Christchurch City’s Heart – the Cashel and High Street Intersection

The junction of High and Cashel Streets, circa 1913
The junction of High and Cashel Streets, circa 1913. [1]
This intriguing photograph taken at the junction of Cashel and High Street draws us back to a typical summer day in Edwardian Christchurch in February 1913.

A summer rain fall has just cleared, allowing pedestrians to walk and shop, unimpeded by umbrellas. However the road and tram tracks are still shiny wet and the women in their long dresses are careful to avoid the mud and rain puddles, which adds to the scene’s sense of purpose and movement.

The composition has a vibrancy and movement about it, as the passersby, trams and cyclists, cut across the busy scene in strong compositional diagonals.  Interspersed through the foreground, four men stride along the pavement with a sense of urgency.  An older woman dressed in black and carrying a folded umbrella in her hand, carefully crosses the road.  Several young girls dressed in pretty white lace dresses and straw hats run to keep up with their mothers. One girl, tries to stop her hurrying mother, by softly touching her on the shoulder to draw attention to something.  Unaware of being captured in time,  each person, has unknowingly added their individual story to this moment in time.  As they hurry by, we are left only imagining who they are and what their story might be.

Within this fast moving scene, our eyes are able to rest on two young boys who stand gazing up at the camera.  Their stillness and solemnity intensifies their presence.  This is not co-incidental.  Edwardian boys were expected to remove their caps to acknowledge those they met. And so, ninety eight years later, we are able to have a tantalisingly yet fleeting moment with them, leaving us to ponder on who they might be and what became of them. Questions that will never to be answered by their silent stares.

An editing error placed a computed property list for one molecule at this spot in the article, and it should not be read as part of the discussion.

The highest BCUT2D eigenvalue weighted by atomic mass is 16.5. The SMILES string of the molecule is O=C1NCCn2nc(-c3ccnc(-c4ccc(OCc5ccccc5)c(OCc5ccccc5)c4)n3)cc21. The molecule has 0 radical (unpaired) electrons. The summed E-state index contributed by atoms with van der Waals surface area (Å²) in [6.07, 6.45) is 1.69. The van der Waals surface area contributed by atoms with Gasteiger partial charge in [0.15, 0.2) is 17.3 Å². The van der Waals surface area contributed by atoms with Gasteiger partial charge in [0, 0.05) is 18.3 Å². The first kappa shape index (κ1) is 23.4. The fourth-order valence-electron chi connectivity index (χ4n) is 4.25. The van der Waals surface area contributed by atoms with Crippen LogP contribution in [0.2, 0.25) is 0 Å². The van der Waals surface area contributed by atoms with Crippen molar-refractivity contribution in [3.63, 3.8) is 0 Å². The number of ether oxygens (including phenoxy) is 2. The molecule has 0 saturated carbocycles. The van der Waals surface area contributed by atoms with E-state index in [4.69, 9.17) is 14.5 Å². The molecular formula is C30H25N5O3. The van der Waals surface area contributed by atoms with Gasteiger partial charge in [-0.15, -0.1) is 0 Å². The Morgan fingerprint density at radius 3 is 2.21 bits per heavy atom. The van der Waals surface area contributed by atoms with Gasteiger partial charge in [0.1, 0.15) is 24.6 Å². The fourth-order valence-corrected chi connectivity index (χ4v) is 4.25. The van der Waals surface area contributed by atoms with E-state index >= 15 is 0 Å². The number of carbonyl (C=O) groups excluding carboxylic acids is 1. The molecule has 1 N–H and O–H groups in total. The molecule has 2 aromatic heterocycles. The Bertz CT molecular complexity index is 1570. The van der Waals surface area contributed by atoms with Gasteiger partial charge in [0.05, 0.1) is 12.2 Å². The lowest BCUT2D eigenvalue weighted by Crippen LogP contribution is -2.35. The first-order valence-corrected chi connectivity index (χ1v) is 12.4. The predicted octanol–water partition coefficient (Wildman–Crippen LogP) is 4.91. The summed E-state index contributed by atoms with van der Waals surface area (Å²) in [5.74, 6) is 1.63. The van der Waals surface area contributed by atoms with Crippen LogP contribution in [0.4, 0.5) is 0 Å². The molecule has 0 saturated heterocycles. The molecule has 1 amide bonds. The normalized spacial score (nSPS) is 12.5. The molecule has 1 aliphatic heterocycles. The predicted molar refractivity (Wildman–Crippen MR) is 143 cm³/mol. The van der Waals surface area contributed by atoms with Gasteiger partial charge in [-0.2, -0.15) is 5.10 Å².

On the left is Bonnington’s Chemist.  Beside it down Cashel Street are the two iconic department stores – D.I.C. Limited and Beaths. In the centre is the menswear store, Hallenstein Brothers.

Leonard Bonnington, son of founder George Bonnington, built the four storey Bonnington building at the corner of Cashel and High in 1911. The company occupied the ground floor of the building until the early 1970s.  If you have ever wandered down the Victorian Street exhibit at the Canterbury Museum, you would have seen the model chemist shop which is based on Bonnington’s earlier shop.

Bonnington’s is probably best known for its cough syrup, developed by George Bonnington, and still in production today. Up until the 1950s, ‘Bonnington’s Irish Moss’ was said to contain opium and morphine which no doubt contributed to its popularity.

High and Cashel Street intersection, 1925
High and Cashel Street intersection, 1925. [2]
In the same scene,  twelve years later the Weekly Press, 17th December 1925, reports,

“The city of the present day literally pulsates with life. The picture, taken from the intersection of High and Cashel Streets, shows a small portion of the ceaseless stream of traffic that every day proclaims the business activity of Christchurch.”

The inclement weather on this day is unusual for the summer month of December, but the clear sky shows promise of warmer weather.  In a decade, the busy intersection has considerably changed as the more modern modes of transport have been introduced to Christchurch.  A motorbike with sidecar, eager to make a quick turn left into Cashel Street,  has been forced to pull up behind a slow cyclist who also approaches the corner.  Several horse drawn cabs and a wagon make their way past Hallensteins.  Their use will soon be over as the popularity of the truck and motor car soon take over.  Men on bicycles negotiate the tram tracks.

Fashions have also radically changed since 1913. With the years of World War One and women’s opportunities changed considerably, womens’ fashion has become less restrictive with hemlines raised to below the knee and hats smaller and more practical.  Two smartly dressed women in fur coats and hats wait at the kerbside, before negotiating crossing the road to catch the waiting bus which is parked outside Stewart Dawson Jewellers.  In the centre of the intersection, another fashionable lady in coat and hat, clutches her handbag as she walks purposefully south across the street down Cashel Street.

Sources:

  1. The Weekly Press on February 12th, 1913. Image: Christchurch City Libraries Reference CCL PhotoCD 14 IMG0070.
  2. The weekly press, 17 Dec. 1925, p. 1. Image: Christchurch City Libraries File Reference CCL PhotoCD 5, IMG0076.
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